A few weeks ago, I did a talk about Schmallenberg virus for a government group. It was an unusual talk for me since it was about a disease that I’ve never seen, and a virus that as far as we know is not even present in North America. While I’ve been monitoring the issues with Schmallenberg virus in Europe, it was a good opportunity for me to look into the subject more thoroughly. One reason to do so is just academic interest, as someone who deals with infectious diseases. Another is because foreign diseases have a habit of becoming non-foreign, and that’s a serious concern with Schmallenberg.

Schmallenberg virus was first identified in 2011 along the Dutch-German border, so it’s a "new kid on the block." The virus is spread by insects called biting midges, and the disease affects ruminants (mainly cattle, sheep and goats). It causes two main problems: 1. diarrhea and decreased milk production in adults, and 2. adverse effects on the developing fetus in pregnant animals (causing abortion, stillbirths, and deformed calves/lambs/kids). The virus has rapidly spread across all of Europe and is now a major issue in some regions.

One important question about this virus is from where did it come?  The answer is not clear. It’s important to figure this out to help determine where the virus might go. A midge hitch-hiking on a plane could be one way for the virus to make it to North America. However, a recent report from Sweden raises a few interesting questions.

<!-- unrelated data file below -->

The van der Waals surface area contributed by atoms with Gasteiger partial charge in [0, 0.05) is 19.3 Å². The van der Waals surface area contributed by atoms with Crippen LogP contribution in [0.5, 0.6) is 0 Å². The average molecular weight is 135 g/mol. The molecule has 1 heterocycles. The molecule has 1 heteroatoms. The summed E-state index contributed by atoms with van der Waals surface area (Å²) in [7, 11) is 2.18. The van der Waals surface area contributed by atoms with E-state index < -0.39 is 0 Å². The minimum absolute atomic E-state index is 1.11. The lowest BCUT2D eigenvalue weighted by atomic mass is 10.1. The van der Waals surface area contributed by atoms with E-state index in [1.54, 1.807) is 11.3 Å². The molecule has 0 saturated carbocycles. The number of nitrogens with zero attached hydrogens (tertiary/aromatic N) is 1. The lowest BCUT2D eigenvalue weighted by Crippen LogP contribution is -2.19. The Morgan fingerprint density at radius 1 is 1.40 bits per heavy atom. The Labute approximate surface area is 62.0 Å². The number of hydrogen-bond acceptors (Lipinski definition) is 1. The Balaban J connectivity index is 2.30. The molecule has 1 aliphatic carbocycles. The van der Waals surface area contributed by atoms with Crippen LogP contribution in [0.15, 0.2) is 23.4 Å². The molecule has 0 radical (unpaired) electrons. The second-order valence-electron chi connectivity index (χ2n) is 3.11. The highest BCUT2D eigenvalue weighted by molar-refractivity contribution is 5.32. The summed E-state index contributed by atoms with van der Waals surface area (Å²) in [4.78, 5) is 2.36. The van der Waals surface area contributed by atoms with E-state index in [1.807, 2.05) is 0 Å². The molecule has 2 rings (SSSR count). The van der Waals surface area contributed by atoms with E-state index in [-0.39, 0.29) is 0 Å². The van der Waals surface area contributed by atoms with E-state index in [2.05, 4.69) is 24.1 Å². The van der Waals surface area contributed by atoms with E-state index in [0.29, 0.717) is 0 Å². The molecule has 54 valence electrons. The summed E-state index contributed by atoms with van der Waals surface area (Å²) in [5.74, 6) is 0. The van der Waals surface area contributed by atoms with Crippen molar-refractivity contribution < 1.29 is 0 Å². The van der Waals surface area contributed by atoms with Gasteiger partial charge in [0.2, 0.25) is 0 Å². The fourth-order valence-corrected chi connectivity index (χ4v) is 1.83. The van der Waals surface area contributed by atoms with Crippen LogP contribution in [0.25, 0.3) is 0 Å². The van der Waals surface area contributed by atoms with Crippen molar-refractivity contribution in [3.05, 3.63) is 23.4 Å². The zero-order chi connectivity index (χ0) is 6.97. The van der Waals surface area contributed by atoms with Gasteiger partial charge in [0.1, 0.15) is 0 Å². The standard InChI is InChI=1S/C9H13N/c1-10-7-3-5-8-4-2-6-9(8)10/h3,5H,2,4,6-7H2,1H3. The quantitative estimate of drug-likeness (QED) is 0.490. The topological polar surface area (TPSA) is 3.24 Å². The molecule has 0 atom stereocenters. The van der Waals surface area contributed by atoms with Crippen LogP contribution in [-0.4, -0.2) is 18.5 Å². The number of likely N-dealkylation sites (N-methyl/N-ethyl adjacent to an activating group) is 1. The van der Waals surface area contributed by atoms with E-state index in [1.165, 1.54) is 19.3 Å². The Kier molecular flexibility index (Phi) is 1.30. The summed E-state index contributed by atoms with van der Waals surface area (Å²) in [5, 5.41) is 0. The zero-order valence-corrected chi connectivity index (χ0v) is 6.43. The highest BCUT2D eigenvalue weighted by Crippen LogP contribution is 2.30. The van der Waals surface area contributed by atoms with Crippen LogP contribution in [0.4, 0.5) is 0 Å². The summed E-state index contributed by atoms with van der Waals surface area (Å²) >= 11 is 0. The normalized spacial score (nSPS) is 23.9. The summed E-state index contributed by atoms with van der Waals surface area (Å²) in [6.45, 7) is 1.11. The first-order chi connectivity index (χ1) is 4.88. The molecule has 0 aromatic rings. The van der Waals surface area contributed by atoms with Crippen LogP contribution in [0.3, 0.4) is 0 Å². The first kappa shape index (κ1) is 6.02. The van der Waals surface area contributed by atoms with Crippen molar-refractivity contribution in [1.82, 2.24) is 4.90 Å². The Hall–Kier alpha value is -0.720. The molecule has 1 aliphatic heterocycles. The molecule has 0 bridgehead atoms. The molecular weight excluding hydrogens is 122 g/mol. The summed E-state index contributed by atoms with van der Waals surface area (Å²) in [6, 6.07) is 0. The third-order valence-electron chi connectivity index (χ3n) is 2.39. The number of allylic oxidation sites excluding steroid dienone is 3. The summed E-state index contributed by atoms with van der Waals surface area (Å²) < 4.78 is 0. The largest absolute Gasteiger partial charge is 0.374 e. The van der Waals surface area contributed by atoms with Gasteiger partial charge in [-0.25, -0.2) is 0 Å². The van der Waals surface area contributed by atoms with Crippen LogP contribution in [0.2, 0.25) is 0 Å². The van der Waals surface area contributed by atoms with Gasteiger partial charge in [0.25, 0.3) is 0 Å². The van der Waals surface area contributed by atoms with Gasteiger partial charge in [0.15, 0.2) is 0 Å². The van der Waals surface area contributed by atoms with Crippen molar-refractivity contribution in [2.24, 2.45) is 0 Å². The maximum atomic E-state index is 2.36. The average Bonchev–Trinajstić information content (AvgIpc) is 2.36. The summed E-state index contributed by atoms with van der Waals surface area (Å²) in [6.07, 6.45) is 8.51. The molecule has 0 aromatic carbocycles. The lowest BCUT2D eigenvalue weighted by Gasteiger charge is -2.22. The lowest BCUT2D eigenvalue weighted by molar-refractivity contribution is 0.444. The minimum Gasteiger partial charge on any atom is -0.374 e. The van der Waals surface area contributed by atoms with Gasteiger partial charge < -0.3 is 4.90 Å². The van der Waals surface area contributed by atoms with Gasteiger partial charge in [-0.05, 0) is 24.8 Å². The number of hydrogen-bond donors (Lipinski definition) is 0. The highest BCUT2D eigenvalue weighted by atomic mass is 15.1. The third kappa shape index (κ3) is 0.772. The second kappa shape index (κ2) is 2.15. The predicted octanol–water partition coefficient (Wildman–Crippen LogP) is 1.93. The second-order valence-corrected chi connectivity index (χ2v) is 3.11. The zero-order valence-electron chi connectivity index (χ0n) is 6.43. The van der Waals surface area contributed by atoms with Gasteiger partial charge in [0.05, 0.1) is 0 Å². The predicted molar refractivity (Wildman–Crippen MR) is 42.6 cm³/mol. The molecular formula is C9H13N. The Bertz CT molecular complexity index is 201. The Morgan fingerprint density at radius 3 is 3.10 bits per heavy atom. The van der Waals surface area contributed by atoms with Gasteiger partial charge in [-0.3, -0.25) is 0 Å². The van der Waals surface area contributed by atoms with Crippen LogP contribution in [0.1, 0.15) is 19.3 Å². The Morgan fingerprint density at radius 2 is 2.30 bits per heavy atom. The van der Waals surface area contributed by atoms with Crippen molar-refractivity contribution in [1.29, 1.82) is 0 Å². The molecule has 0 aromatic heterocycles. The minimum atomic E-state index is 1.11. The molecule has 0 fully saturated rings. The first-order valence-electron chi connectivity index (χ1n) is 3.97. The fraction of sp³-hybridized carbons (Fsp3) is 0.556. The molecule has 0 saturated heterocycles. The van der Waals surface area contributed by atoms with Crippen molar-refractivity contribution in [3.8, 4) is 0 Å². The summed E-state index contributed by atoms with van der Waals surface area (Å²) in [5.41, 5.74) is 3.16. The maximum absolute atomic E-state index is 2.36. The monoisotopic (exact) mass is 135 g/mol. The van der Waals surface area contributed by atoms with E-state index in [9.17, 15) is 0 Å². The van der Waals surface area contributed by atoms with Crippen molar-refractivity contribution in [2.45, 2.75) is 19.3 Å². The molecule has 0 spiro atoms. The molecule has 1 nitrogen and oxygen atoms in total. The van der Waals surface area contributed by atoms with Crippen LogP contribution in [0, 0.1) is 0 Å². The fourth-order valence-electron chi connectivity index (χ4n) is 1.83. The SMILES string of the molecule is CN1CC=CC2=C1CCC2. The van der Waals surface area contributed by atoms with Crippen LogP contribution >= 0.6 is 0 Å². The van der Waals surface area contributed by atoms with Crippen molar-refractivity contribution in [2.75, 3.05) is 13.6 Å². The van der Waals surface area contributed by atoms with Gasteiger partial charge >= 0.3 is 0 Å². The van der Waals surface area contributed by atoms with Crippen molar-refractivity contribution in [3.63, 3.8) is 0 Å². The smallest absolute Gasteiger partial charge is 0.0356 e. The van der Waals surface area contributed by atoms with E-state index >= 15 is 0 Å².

Researchers at the Swedish Institute of Agricultural Sciences tested blood samples from 100 dogs. They found antibodies against Schmallenberg virus in 2 of them, and both positive samples were from the same dog that lived in an area where the virus has been found in ruminants.

What does this mean? It’s not clear yet.

  • It might be of no consequence at all.  It could just mean that an infected midge bit the dog and the dog’s immune system mounted an immune response to kill the virus.
  • It can’t be dismissed that it could cause similar disease in dogs as in ruminants. I think that’s unlikely but it’s possible.
  • Another concern is if, after being bitten, the virus can reproduce and reach reasonable levels in the dog’s blood (like it does in ruminants), then the dog could be another source of virus for more midges. It might not mean much in endemic areas where there are already lots of infected ruminants harbouring lots of virus. However, dogs travel more than ruminants, and if the virus can live in this species (whether or not it causes disease), then an infected dog could carry the virus to another country or continent. That’s my concern.

It’s incredibly easy to get a dog into Canada. That’s why we’re seeing various imported diseases in dogs, such as leishmaniasis. There’s not even a basic requirement (as in some countries) to mandate treatment for the concerning parasite Echinococcus multilocularis. So, there’s certainly going to be no testing for Schmallenberg virus (nor would this be practical). If European dogs can become infected and be infectious for a period of time, it’s quite plausible that dogs could be a source of international transmission. Fortunately, infected ruminants only shed the virus for a short period of time, so if dogs can be infectious, they’d hopefully following the same course. However, ever if they only shed for a few days, it’s still possible that they could be shipped across the ocean and find a waiting midge. Stranger things have happened with infectious diseases.